Group 17: The Halogens
Table of contents
Figure 1.1 A visual to place the halogens relative to the periodic table. (Not drawn to scale.)
The halogens can be found on the left-hand side of the noble gases. These five toxic, non-metallic elements make up Group 17 of the periodic table and consist of: fluorine (F), chlorine (Cl), bromine (Br), iodine (I), and astatine (At). Although astatine is radioactive and only has short-lived isotopes, it behaves similar to iodine and is often included in the halogen group. Since the halogen elements have seven valence electrons, they only require one additional electron to form a full octet. This characteristic makes them more reactive than other non-metal groups.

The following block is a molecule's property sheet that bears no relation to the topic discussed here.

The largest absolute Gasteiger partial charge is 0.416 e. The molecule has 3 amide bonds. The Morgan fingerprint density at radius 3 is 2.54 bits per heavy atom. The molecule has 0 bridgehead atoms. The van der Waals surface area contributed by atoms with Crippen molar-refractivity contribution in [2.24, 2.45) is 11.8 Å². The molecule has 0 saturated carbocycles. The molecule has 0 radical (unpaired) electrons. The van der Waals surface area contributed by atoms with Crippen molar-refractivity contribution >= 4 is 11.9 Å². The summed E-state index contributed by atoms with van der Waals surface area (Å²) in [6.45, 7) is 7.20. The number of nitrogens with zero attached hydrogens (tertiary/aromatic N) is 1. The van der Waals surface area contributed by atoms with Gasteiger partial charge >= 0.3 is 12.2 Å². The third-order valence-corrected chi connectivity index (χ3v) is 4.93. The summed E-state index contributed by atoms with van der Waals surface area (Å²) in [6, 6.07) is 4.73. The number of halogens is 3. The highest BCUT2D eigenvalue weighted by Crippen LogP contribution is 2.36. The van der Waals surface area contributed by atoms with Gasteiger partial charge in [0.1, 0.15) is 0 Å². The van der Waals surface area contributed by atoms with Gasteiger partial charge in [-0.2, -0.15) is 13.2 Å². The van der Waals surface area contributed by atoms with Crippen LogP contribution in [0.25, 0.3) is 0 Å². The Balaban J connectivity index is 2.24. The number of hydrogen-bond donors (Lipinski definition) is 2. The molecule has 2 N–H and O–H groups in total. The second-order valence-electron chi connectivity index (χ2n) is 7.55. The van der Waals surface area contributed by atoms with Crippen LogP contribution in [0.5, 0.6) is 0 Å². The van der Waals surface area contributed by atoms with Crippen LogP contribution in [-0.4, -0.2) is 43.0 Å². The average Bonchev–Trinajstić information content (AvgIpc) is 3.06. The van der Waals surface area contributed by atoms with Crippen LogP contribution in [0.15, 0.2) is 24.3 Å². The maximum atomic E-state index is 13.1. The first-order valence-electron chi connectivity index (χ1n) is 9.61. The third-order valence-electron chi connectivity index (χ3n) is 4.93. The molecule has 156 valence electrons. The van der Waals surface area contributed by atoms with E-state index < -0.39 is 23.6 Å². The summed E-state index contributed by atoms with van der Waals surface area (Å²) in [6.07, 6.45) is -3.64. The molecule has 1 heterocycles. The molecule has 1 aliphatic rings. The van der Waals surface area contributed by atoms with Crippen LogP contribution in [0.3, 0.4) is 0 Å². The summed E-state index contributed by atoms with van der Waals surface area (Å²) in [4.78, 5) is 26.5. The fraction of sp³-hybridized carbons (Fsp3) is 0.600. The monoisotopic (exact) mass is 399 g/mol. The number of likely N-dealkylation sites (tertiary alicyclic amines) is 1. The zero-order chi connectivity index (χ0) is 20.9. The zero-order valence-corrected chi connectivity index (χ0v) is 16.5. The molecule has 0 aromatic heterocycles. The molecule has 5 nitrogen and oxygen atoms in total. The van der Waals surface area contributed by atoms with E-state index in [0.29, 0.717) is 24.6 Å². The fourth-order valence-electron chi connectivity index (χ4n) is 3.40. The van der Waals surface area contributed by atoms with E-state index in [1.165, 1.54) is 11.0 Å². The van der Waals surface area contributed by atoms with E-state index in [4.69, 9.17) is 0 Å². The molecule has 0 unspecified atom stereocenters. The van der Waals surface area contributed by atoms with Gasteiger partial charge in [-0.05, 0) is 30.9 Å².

Halogens form diatomic molecules (X2 where X refers to a halogen atom) when they are in their pure states. The bonds in these diatomic molecules are non-polar covalent single bonds. However, halogens readily combine with most elements and are never seen uncombined in nature. As a general rule of thumb, fluorine is the most reactive halogen and astatine is the least reactive. All halogens form sodium salts that have similar properties. Halogens are present as halide anions with a negative one charge (i.e. Cl-, Br-, etc.). Replacing the -ine ending with an -ide ending forms the names for these halide anions. (For example, Cl- becomes chloride.) In addition, halogens serve as oxidizing agents, because they exhibit the property to oxidize metals. Therefore, most of the chemical reactions that involve halogens are oxidation-reduction reactions in aqueous solution. The halogens often form single bonds, when in the -1 oxidation state, with carbon or sometimes nitrogen in organic compounds. When a halogen atom is substituted for a covalently-bonded hydrogen atom in an organic compound, the prefix halo- can be used in a general sense, or the prefixes fluoro-, chloro-, bromo-, or iodo- for specific halogen substitutions. Halogen elements could cross-bond with each to form diatomic molecules with polar covalent single bonds.